The German government says it is “leaving no stone unturned” in a probe into how a soldier falsely registered as a Syrian refugee for an alleged terror plot.
Franco A led a double life for more than a year, remaining in his post as a Bundeswehr lieutenant while receiving state benefits under a fabricated identity as a supposed asylum seeker.
Joachim Herrmann, the Bavarian interior minister, said the astonishing case provided “grim proof” that migrants had been registered in Germany “without proper examination of their identity”.
“Investigators must clearly and carefully examine how a Bundeswehr soldier could have his application as a Syrian asylum seeker recognised,” he added.
The German interior ministry said every effort would be made to discover how the migration ministry was duped, admitting that Franco A’s application came at a time of “particular strain”.
“On the basis of an interview he was offered subsidiary protection – that decision was wrong,” a spokesperson said.
“The [relevant ministries] will leave no stone unturned until we know how this happened and, if there are shortcomings, put a stop to them.”
The interior ministry said it had imposed enhanced security on asylum applicants, taking every person’s fingerprints – which are cross-referenced with criminal databases - while carrying out individual interviews.
A spokesperson claimed that “structural flaws” were not the problem, blaming the case on staff failing to follow protocol and insisting there was no reason for “needless review of all asylum seekers”.
The probe was triggered after Franco A stashed an unregistered 7.65mm pistol in a toilet at Vienna International Airport while attending a military ball there in January.
Austrian police detained him when he attempted to retrieve the loaded gun on 3 February, running fingerprints that revealed his identity as a refugee in Germany – triggering the investigation that would expose the extraordinary plot.
Franco A created a fake persona under the name David Benjamin, telling immigration officials he was from a Christian family with French roots, German media reported.
No doubts appear to have been raised over the credibility of the 28-year-old’s claimed background, despite him speaking mainly French with a smattering of Arabic from a language course.
Franco A registered in Giessen, Hesse, on 30 December 2015 – as Germany was overwhelmed by the arrival of almost a million asylum seekers - then submitted an asylum application at Zirndorf in Bavaria in January last year.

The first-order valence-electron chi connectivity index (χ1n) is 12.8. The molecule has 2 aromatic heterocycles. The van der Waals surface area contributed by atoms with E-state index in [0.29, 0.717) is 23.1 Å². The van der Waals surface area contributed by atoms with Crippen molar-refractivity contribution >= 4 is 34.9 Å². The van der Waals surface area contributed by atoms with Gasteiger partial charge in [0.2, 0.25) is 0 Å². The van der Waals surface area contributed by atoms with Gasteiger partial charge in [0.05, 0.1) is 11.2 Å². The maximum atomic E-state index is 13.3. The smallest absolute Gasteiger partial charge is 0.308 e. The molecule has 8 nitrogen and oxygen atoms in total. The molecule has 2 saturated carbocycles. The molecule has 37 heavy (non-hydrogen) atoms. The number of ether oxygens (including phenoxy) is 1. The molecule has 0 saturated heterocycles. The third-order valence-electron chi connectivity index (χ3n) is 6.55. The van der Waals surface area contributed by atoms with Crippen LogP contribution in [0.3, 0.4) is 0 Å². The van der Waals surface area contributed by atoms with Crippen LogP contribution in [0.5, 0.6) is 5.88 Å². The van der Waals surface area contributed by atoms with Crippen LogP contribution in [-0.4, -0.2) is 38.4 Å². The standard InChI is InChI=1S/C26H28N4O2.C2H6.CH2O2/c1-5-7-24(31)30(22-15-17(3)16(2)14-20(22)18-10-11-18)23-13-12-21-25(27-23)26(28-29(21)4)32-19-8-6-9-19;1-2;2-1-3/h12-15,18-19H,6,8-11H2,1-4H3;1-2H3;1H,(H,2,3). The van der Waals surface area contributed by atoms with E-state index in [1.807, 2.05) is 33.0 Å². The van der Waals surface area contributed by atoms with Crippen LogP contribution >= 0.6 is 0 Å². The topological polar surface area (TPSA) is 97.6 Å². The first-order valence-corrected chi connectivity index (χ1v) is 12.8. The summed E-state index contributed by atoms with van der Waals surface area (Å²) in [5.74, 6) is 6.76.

“As a result, he was given shelter in a refugee home and has received monthly financial benefits under this false identity,” the Frankfurt prosecutor’s office said.
“These findings, as well as other evidence, point towards a xenophobic motive for the soldier’s suspected plan to commit an attack using a weapon deposited at Vienna airport.”
Officials did not give any further details but Die Welt reported Franco A had repeatedly attacked Arab asylum seekers and Muslims in an online chat.
If his plan had succeeded, his fingerprints would have registered on the refugee records system and led investigators to his false identity as a Syrian asylum seeker, turning fresh scrutiny on migrants in Germany.
But it fell apart when Franco A failed to answer a court summons in Austria, sparking a wider investigation into “David Benjamin” that swiftly exposed the artifice.
According to Der Spiegel, the suspect was regarded as “cosmopolitan and popular” among his friends and was an enthusiastic pupil who once dreamed of becoming a journalist, before studying at the prestigious Saint-Cyr French military academy.
The German ministry of defence said Franco A had been in the army for eight years and was stationed at Illkirch-Graffenstaden in France, where he did not raise an alert over right-wing extremism.
He appeared at the barracks on time and completed all courses even while dashing back to Bavaria to pick up monthly welfare payments.
Franco A was still serving when he was finally arrested, being pulled out of a hole in the ground by police during a training exercise in Hammelburg on Wednesday.
His suspected accomplice, a 24-year-old student, was arrested for alleged involvement in the plot.
He and Franco A both come from Offenbach, near Frankfurt, and allegedly shared anti-migrant news articles and text messages.
Police have searched the homes of the two suspects as well as their friends and workplaces, with detectives seizing “extensive material” including mobile phones, laptops and documents.
Both men remain in custody in Frankfurt as the probe continues into the second "false flag" plot exposed in Germany within weeks, following revelations a trader bombed Borussia Dortmund football team to profit from crashing share prices.